Maglr is the platform to turn static content into a more visual and interactive form. But when it comes to digital accessibility, it is becoming increasingly important for our users to be able to make their Maglr publications available to everyone. In this article, we tell you how we made it possible to follow the Web Content Accessibility Guidelines (WCAG) on our platform.
What is Web Accessibility?
The power of the web is that it is universally used. Therefore, web content should be accessible to everyone. The requirements for digital accessibility stem from the Web Content Accessibility Guidelines. They argue that everyone should be able to perceive, understand, use and navigate digital content. With Maglr you can create interactive content without technical limitations. But to be able to follow these guidelines, Maglr publications also have to be technically correct.
People with disabilities can use a screen reader or other assistive technology. This technology converts web content, for example, into speech or Braille. Therefore the structure of a Maglr page must be laid out in a logical order in the code in the back-end. This is also important for visitors navigating a page using keyboard commands.
Maglr and Web Accessibility
In many countries, public-faced organisations are already required to comply with the web accessibility standards and guidelines. Our goal is to create a platform where our users can easily create accessible content. And we are already well on our way. First, the navigation environment of all Maglr publications are automatically set up to comply with the WCAG guidelines. Keyboard and assistive technology users can easily use the side menu and navigate through all publication pages.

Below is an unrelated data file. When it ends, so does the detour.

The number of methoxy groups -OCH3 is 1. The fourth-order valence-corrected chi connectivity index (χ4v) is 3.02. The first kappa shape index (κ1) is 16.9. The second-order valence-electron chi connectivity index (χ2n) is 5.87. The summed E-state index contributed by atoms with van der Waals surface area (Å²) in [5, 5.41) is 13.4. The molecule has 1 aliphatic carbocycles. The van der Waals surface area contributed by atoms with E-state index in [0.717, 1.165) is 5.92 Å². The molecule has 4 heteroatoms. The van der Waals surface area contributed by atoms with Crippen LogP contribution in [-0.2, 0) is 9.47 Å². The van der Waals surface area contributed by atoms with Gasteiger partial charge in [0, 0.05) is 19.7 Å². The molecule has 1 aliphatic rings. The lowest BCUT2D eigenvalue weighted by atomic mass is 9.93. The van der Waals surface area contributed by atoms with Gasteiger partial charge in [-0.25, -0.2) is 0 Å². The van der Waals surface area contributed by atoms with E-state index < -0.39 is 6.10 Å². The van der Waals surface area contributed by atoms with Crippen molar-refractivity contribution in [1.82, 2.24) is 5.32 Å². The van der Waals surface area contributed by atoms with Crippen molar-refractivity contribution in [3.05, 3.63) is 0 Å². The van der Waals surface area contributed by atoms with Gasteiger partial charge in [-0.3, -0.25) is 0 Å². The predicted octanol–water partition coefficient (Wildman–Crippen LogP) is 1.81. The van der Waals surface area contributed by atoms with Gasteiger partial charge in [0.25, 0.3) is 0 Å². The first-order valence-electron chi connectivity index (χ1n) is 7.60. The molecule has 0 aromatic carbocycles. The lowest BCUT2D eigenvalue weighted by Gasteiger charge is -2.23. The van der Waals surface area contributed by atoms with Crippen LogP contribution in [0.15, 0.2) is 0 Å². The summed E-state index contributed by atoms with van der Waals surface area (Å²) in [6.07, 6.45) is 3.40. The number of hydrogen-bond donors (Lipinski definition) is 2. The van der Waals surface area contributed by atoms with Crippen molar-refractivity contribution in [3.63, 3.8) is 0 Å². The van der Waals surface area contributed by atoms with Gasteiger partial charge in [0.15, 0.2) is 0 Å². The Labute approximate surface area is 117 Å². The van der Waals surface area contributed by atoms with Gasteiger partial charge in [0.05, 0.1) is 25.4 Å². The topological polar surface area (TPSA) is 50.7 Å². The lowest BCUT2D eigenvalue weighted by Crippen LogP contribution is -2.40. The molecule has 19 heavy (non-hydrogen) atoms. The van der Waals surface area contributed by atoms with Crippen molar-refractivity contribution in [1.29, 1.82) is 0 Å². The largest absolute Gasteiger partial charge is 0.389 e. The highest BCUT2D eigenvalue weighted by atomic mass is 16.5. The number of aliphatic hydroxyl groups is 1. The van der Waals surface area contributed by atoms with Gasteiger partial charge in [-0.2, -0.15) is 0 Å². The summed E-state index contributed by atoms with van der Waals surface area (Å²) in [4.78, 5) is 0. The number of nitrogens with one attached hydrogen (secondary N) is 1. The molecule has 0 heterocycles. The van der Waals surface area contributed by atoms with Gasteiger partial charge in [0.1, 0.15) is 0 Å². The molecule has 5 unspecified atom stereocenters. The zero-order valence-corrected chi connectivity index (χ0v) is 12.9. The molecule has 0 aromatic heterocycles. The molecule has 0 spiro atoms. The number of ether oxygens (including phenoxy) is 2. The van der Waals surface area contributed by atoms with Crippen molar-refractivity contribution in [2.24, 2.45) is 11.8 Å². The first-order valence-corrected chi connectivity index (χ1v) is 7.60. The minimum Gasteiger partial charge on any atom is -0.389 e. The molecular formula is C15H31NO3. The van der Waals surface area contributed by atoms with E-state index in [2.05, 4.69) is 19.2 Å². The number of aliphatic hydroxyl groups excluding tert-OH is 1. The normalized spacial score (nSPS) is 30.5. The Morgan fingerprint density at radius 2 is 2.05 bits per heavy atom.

But mostly, it is important that our users can create accessible digital content with our editors. Without having to think much about the code and technical side. A big milestone for us is that this is now made possible in our Pro editor. We have added the Accessibility Checker as a module to optimise content for the web standards. This module allows users to add additional descriptive information to elements and structure them for assistive technology. The next step in this process is to also add this module to an improved version of our Block editor.
An important feature of the Pro editor is the freedom of design, which is reflected in the free positioning of elements on a page. Using the Accessibility Checker module, users can optimise their page for assistive technology:
- Reposition elements so that the reading order is correct;
- Provide elements with alternative text descriptions so they can be read aloud;
- Disable elements that are decorative and have no informational value;
- Add subtitles to videos;
- Assign headings to titles;
- Add focus to and specify the reading order for buttons that open multiple layers or popups.
The use of this module not only improves the accessibility and usability of a publication but also helps search engines to better understand the content of a page. For example, search engines use headings to understand a page's structure and how they are interconnected to know what a page is about for search results.
Now the actions mentioned above are just a few steps towards an accessibility publication. Open our helpful publication below to view all the steps you can take as a designer (text format, animations, color, contrast) to apply accessibility guidelines within the content experiences you create in Maglr.
In the Maglr Help Center, you will find more extensive articles on how to optimise your Maglr publications to follow the Web Content Accessibility Guidelines.